- The Washington Times - Saturday, January 3, 2004

When Georgetown opens Big East play today against Rutgers at MCI Center, it could prove to be both a milestone and benchmark game.

Coach Craig Esherick will be looking for his 100th career win and the Hoyas hope to gain respect after what many college basketball observers deem as a soft non-conference schedule.

For Esherick (99-59), the personal accomplishment means little as he tries to lead the Hoyas (9-0) back to the NCAA tournament for the first time in four years.

“If it was No.300 or 400, it would have more significance to me than 100,” Esherick said. “It’s not something that was on my priority list to start the season. I wouldn’t have got to 100 without some pretty darn good players and coaches.”

Meanwhile, Esherick defends his early-season schedule as a natural progression into the nightly Big East wars, especially with a predominantly young team.

“Before we played The Citadel, you ratchet up the competition level and then ratchet up the competition level a little more,” said Esherick, whose team is off to its best start in the last three seasons. “These [Big East] teams are far more familiar with us. That [non-conference slate] was good.”

Despite the questionable non-conference schedule, the Hoyas did what they were supposed to do against inferior opponents — they blew them out. The Hoyas won their nine games by an average of 20.7 points. However, the 7-2 Scarlet Knights should prove a worthy opponent.

Esherick, who is in the middle of his fifth full season at Georgetown, has a better winning percentage (62.6 percent) than John Thompson, Georgetown’s Hall of Fame coach, had after his first five seasons. Thompson went 83-53 (61 percent) from 1972 to 1977.

Where Esherick needs to make some inroads is in the Big East. He is 42-46 in league play and that is why today’s game is so important. Under him, the Hoyas have posted only two winning seasons in conference play. Esherick’s only NCAA tournament team, the 2000-01 squad that finished 25-8, went 10-6 in the conference. A year later the Hoyas compiled a 9-7 conference record but didn’t receive an NCAA berth after finishing 19-11.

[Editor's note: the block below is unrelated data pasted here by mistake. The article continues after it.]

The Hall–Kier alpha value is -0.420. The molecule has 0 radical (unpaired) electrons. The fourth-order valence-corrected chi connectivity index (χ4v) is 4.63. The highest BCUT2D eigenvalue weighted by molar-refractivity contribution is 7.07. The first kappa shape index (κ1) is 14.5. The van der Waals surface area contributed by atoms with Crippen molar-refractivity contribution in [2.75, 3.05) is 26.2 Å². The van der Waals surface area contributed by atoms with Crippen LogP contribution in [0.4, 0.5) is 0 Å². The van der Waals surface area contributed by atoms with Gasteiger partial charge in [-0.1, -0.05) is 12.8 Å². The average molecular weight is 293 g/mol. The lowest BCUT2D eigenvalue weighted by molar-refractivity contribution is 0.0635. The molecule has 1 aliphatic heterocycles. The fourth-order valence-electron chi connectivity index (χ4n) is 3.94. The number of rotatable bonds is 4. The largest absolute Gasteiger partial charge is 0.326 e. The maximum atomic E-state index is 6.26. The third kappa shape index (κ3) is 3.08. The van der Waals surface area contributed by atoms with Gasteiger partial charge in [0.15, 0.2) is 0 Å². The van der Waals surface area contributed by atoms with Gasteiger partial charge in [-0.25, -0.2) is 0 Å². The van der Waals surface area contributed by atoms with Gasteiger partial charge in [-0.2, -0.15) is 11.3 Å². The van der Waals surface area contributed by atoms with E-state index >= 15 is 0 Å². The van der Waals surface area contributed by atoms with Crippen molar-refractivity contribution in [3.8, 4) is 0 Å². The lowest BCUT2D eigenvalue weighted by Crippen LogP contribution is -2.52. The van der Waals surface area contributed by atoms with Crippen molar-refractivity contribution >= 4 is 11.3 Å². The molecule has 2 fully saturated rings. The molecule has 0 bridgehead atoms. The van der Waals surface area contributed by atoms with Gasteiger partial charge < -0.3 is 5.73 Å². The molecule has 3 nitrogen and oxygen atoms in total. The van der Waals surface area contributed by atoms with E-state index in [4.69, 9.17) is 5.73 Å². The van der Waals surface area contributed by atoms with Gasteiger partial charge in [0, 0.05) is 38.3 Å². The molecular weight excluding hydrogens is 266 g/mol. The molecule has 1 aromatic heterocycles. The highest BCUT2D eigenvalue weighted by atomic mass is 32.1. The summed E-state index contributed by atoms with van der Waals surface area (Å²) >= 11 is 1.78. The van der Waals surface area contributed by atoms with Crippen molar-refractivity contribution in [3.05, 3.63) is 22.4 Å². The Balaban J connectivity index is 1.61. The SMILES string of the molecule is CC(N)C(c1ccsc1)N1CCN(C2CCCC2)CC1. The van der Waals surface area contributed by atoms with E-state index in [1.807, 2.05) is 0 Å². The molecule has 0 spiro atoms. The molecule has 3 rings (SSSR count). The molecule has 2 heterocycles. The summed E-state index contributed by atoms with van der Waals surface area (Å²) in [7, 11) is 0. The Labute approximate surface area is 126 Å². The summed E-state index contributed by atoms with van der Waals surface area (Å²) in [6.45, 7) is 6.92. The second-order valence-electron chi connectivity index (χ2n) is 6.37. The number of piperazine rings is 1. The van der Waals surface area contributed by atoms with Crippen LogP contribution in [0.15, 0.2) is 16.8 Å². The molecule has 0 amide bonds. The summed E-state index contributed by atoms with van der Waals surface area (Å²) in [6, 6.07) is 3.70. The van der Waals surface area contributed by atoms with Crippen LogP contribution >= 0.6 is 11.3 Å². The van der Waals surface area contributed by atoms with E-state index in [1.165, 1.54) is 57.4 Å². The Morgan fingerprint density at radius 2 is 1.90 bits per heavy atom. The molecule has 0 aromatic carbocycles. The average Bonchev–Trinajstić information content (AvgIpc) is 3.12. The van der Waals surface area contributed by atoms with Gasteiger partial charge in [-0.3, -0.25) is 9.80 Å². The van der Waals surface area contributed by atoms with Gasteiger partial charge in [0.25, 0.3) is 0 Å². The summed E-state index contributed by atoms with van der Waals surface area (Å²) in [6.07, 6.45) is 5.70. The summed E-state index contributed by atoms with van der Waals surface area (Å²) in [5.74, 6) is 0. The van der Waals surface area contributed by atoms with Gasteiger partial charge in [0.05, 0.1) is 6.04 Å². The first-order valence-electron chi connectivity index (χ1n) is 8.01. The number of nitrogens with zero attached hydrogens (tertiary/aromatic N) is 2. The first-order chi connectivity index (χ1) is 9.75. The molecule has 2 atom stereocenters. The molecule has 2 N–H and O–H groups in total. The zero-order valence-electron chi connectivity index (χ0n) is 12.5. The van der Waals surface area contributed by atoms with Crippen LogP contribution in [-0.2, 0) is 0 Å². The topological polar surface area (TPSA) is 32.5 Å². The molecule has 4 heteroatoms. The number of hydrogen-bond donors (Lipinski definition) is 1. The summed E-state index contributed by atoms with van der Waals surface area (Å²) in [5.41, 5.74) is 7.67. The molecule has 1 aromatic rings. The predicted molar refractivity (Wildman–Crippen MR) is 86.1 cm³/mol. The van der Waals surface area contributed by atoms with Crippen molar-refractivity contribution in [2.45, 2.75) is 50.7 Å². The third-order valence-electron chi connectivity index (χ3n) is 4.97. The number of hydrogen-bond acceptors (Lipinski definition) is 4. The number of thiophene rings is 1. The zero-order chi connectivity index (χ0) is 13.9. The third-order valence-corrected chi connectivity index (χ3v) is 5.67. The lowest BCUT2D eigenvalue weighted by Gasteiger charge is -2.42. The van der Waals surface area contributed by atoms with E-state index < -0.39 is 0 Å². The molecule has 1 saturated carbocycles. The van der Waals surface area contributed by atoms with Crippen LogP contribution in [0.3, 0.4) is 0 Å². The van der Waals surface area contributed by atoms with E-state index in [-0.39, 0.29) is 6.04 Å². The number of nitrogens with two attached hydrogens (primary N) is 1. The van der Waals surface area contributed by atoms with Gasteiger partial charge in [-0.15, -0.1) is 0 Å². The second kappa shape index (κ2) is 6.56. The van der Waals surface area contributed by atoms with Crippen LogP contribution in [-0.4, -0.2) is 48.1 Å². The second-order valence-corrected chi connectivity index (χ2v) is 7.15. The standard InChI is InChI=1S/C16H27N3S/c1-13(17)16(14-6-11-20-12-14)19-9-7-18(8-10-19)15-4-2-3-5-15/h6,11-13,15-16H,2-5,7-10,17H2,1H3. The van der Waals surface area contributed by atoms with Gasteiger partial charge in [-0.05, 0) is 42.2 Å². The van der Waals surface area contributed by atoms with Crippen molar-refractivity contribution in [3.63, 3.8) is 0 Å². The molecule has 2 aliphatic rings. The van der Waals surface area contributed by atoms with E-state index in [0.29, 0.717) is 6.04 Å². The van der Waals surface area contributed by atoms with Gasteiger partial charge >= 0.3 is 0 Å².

This season Esherick has displayed an ability to adapt to his talent. Without a post scorer, which has been a Georgetown trademark for decades, Esherick adopted more of a run-and-gun style with this team. They press and shoot from the perimeter.

The Hoyas’ strength lies in the backcourt with senior shooter Gerald Riley (19.4 points), 6-foot-8 power forward Brandon Bowman (16.2 points), who is really a wing player, 6-6 swingman Darrel Owens (10.6 points), and point guard Ashanti Cook (9.2 points, 4.3 assists and 5.4 rebounds).

The wide-open floor game is a departure from the halfcourt, bang-it-inside style the Hoyas have used in years past. However, that’s the way the Hoyas plan to do battle in the Big East.

“We’re going to do the things that we’ve been doing, take advantage of the 3-pointer and fullcourt pressure defense,” Esherick said.

Elsewhere, Hoyas senior reserve swingman RaMell Ross is out for the remainder of the season with right shoulder injury that will require surgery. The oft-injured Ross, who played at Lake Braddock High, will be eligible next season as a fifth-year senior. Ross sat out his sophomore season with a foot injury and was redshirted.

Copyright © 2018 The Washington Times, LLC. Click here for reprint permission.

The Washington Times Comment Policy

The Washington Times welcomes your comments on Spot.im, our third-party provider. Please read our Comment Policy before commenting.


Click to Read More and View Comments

Click to Hide